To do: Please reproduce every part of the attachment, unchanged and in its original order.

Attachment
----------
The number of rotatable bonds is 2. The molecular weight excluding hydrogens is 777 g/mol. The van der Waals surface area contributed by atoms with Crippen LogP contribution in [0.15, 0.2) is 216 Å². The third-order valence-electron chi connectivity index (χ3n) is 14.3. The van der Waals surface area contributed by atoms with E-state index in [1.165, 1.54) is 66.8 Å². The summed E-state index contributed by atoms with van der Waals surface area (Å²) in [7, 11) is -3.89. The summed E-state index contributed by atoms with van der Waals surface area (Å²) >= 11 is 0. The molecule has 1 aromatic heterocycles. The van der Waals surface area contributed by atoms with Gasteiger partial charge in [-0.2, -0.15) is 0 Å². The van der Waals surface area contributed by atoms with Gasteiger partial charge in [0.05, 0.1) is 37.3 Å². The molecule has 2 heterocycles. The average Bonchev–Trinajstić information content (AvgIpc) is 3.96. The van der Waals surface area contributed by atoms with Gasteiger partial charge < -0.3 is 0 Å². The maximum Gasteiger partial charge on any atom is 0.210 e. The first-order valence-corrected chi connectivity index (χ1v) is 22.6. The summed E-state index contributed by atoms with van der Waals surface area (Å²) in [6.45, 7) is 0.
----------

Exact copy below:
The number of rotatable bonds is 2. The molecular weight excluding hydrogens is 777 g/mol. The van der Waals surface area contributed by atoms with Crippen LogP contribution in [0.15, 0.2) is 216 Å². The third-order valence-electron chi connectivity index (χ3n) is 14.3. The van der Waals surface area contributed by atoms with E-state index in [1.165, 1.54) is 66.8 Å². The summed E-state index contributed by atoms with van der Waals surface area (Å²) in [7, 11) is -3.89. The summed E-state index contributed by atoms with van der Waals surface area (Å²) >= 11 is 0. The molecule has 1 aromatic heterocycles. The van der Waals surface area contributed by atoms with Gasteiger partial charge in [-0.2, -0.15) is 0 Å². The van der Waals surface area contributed by atoms with Gasteiger partial charge in [0.05, 0.1) is 37.3 Å². The molecule has 2 heterocycles. The average Bonchev–Trinajstić information content (AvgIpc) is 3.96. The van der Waals surface area contributed by atoms with Gasteiger partial charge < -0.3 is 0 Å². The maximum Gasteiger partial charge on any atom is 0.210 e. The first-order valence-corrected chi connectivity index (χ1v) is 22.6. The summed E-state index contributed by atoms with van der Waals surface area (Å²) in [6.45, 7) is 0.